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A question for the pros!
Old 02-23-2003, 07:41 PM   #1 (permalink)
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Hi all,

I have a very small studio (about 400 sq. ft) and it's in a basement of another business. I also have really no way to get any sizable props downstairs because they are small and winding stairs. My question is do you build your own sets or do you go get a hotel room for some of the shots that have the bed, nightstand, lamps, etc? I know I don't need those items to have a good glamour shot but I really like an image that has props because it gives the image personality (IMHO).

Good day!!

Mike
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Your space is small.
Old 02-27-2003, 08:43 AM   #2 (permalink)
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Creating sets in that space, simply leaves you with even less space.

My recommendation would be to use the studio for simpler work, and go on location for more complex environments. [img]/ubbthreads/images/graemlins/smile.gif[/img]
 
 
Re: A question for the pros!
Old 02-27-2003, 02:41 PM   #3 (permalink)
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This is in my 1st floor space, 20x20 (400sq) 11 ft ceiling. I use for intimate and erotic shoots and the loft/warehouse for other larger sets. I have a lot of props and stuff that I set up for each shoot. Try an airbed, they come in all sizes they work great. That is a queen size bed with lights over head and sides. The other shot is before the setup. The lights are moved to the back and sides and still have dressing/makeup and shooting space. Be creative, you can make it work. Good luck, see ya here in May at the GG workshop and you can check it out.

J



 
 
Re: Your space is small.
Old 02-27-2003, 06:22 PM   #4 (permalink)
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I tend to agree with you on this one, Rick, but shooting on location usually involves spending money that I don't have at the current time due to the medical condition of my wife. I will have to be a bit creative I guess. Here is one thing I've done: I've purchased some fome-core 8x10 ft. panels, put some nice wall paper on two of them and place them side by side to form a fake wall. I also put a different kind of wall paper on the other side of those two panels and make another style of fake wall by turning them around. I also build my own light boxes, soft boxes, gobos, etc., out of schedule 40 PVC. I built a 4x8 foot diffusion panel for $17.00. Guess how much they cost at B&H? [img]/ubbthreads/images/graemlins/smile.gif[/img]

Anyway, I'm going to try and eventually find a bigger space but am limited right now. I've taken up wedding photography now so that I can make some quick money to dump into getting some things, including a bigger studio. SIGH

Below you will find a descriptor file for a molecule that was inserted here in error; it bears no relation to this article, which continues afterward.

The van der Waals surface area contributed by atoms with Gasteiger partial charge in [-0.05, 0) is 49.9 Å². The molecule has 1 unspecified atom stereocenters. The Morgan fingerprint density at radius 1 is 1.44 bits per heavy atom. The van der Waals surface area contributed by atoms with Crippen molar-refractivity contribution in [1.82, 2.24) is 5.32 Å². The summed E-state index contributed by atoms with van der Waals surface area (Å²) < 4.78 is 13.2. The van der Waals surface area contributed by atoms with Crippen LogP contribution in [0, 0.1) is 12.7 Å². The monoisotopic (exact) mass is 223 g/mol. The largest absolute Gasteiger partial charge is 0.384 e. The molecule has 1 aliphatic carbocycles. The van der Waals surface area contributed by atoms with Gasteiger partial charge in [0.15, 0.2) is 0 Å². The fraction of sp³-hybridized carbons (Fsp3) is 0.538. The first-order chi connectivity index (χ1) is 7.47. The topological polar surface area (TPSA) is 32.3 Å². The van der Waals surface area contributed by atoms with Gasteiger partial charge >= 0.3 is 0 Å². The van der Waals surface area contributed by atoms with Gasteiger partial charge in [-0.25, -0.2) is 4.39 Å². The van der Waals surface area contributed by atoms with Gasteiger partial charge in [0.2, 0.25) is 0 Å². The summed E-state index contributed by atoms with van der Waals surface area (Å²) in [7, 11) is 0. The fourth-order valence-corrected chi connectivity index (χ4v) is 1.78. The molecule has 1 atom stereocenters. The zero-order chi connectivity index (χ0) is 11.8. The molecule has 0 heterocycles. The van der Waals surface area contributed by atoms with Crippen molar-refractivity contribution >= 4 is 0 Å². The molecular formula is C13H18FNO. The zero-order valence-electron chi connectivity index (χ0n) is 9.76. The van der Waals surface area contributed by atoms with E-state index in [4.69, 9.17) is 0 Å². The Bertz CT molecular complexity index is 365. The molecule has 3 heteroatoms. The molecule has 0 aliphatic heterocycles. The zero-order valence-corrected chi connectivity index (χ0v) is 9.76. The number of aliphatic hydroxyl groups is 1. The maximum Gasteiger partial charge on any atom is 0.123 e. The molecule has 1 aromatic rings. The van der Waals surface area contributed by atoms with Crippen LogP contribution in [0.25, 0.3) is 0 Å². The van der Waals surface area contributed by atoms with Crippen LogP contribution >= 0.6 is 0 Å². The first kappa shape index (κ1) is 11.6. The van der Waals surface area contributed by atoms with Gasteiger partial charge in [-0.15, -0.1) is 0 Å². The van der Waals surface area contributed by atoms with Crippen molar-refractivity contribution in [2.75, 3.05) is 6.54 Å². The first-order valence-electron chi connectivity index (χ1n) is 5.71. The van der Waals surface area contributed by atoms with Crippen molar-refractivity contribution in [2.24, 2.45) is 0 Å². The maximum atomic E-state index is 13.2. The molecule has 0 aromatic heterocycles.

Thanks.

Good day!

Mike

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Soft boxes...
Old 02-28-2003, 09:43 AM   #5 (permalink)
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Tell me of these softboxes and things with PVC...

Did you use the Tinkertoys ideas?
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Re: Soft boxes...
Old 02-28-2003, 09:58 AM   #6 (permalink)
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Ed,

I built one of the tinkertoys...and have only one thing to say...great idea but sawing pvc lengthways is a royal PITA....lol...but looks nice now done...


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Understand.
Old 02-28-2003, 12:42 PM   #7 (permalink)
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Do the best you can, with what you have, but keep the sets as confined in space as possible, so you aren't tripping over everything while you work.

You can also use paneling to create "walls". Get the wallpaper print finish, back it with a 2x2 frame, and it is very serviceable, and much more durable than foam core.

Create drape effects by using wide velveteen fabric. (Or any other fabric that drapes well.)

Large cushions on a carpet remnant, or a piece of upholstery remnant can also make a good floor shooting space.

On anything the model sits on, though, try to avoid pure foam rubber stuffing, as they will sink into it too much.

Use concrete forms, painted or even textured, for columns.

In a pinch, create columns from seamless, cut to fit the ceiling height.

Visit prop houses for rental stuff, like balustrades, etc.

Hope those suggestions will stimulate your ideas. [img]/ubbthreads/images/graemlins/smile.gif[/img]
 
 
Re: Soft boxes...
Old 02-28-2003, 02:29 PM   #8 (permalink)
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Hi Ed,

Yes, I use the Tinkertoy ideas. They tend to work pretty well but they are a PITA to cut length-wise. I used a bench vise and a pneumatic cutting bit to do that. It went through the PVC like it was warm butter.

I want to make more but I have a very small studio. I don't want to clutter it all up with so many light modifiers that there is no room left for me and my clients... hehehehe Finding studio space around here where I live is hard to do unless I purchase an entire building or pay an exorbitant amount for rent, which I can ill afford at this point.

I need to play with different materials to put over the framework now because I'm not getting the effect that I want. It may just be my lighting skills (or lack thereof) but I think I need another layer of white, rip-stop nylon to cut down the light levels a bit. Try and try again I guess. [img]/ubbthreads/images/graemlins/smile.gif[/img]

Good day!

Mike
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